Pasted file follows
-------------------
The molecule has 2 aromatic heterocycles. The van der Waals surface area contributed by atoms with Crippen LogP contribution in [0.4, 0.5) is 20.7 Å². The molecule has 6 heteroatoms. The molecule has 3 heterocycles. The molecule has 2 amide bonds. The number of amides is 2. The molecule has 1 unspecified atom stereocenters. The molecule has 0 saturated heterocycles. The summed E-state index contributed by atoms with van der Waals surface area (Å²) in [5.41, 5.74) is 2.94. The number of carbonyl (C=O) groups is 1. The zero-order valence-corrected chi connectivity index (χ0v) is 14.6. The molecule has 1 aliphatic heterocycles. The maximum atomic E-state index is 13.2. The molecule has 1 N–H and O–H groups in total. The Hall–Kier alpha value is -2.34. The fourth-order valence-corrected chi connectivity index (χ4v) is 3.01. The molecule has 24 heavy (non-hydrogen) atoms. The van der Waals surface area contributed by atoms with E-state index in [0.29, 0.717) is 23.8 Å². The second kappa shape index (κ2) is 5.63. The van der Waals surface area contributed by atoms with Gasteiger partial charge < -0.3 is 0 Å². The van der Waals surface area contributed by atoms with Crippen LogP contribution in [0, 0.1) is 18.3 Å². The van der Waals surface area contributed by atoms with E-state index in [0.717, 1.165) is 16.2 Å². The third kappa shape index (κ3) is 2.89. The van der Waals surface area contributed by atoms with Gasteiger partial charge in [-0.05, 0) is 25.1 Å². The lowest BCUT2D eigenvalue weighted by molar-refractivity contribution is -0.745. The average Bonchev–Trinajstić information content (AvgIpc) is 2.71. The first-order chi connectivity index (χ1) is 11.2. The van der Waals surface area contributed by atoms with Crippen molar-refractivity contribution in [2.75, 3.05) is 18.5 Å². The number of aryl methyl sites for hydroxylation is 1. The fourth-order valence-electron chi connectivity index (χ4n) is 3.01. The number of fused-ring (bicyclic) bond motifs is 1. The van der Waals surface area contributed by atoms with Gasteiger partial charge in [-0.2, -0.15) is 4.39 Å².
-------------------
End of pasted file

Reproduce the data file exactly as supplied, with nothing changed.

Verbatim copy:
The molecule has 2 aromatic heterocycles. The van der Waals surface area contributed by atoms with Crippen LogP contribution in [0.4, 0.5) is 20.7 Å². The molecule has 6 heteroatoms. The molecule has 3 heterocycles. The molecule has 2 amide bonds. The number of amides is 2. The molecule has 1 unspecified atom stereocenters. The molecule has 0 saturated heterocycles. The summed E-state index contributed by atoms with van der Waals surface area (Å²) in [5.41, 5.74) is 2.94. The number of carbonyl (C=O) groups is 1. The zero-order valence-corrected chi connectivity index (χ0v) is 14.6. The molecule has 1 aliphatic heterocycles. The maximum atomic E-state index is 13.2. The molecule has 1 N–H and O–H groups in total. The Hall–Kier alpha value is -2.34. The fourth-order valence-corrected chi connectivity index (χ4v) is 3.01. The molecule has 24 heavy (non-hydrogen) atoms. The van der Waals surface area contributed by atoms with E-state index in [0.29, 0.717) is 23.8 Å². The second kappa shape index (κ2) is 5.63. The van der Waals surface area contributed by atoms with Gasteiger partial charge < -0.3 is 0 Å². The van der Waals surface area contributed by atoms with Crippen LogP contribution in [0, 0.1) is 18.3 Å². The van der Waals surface area contributed by atoms with E-state index in [0.717, 1.165) is 16.2 Å². The third kappa shape index (κ3) is 2.89. The van der Waals surface area contributed by atoms with Gasteiger partial charge in [-0.05, 0) is 25.1 Å². The lowest BCUT2D eigenvalue weighted by molar-refractivity contribution is -0.745. The average Bonchev–Trinajstić information content (AvgIpc) is 2.71. The first-order chi connectivity index (χ1) is 11.2. The van der Waals surface area contributed by atoms with Crippen molar-refractivity contribution in [2.75, 3.05) is 18.5 Å². The number of aryl methyl sites for hydroxylation is 1. The fourth-order valence-electron chi connectivity index (χ4n) is 3.01. The number of fused-ring (bicyclic) bond motifs is 1. The van der Waals surface area contributed by atoms with Gasteiger partial charge in [-0.2, -0.15) is 4.39 Å².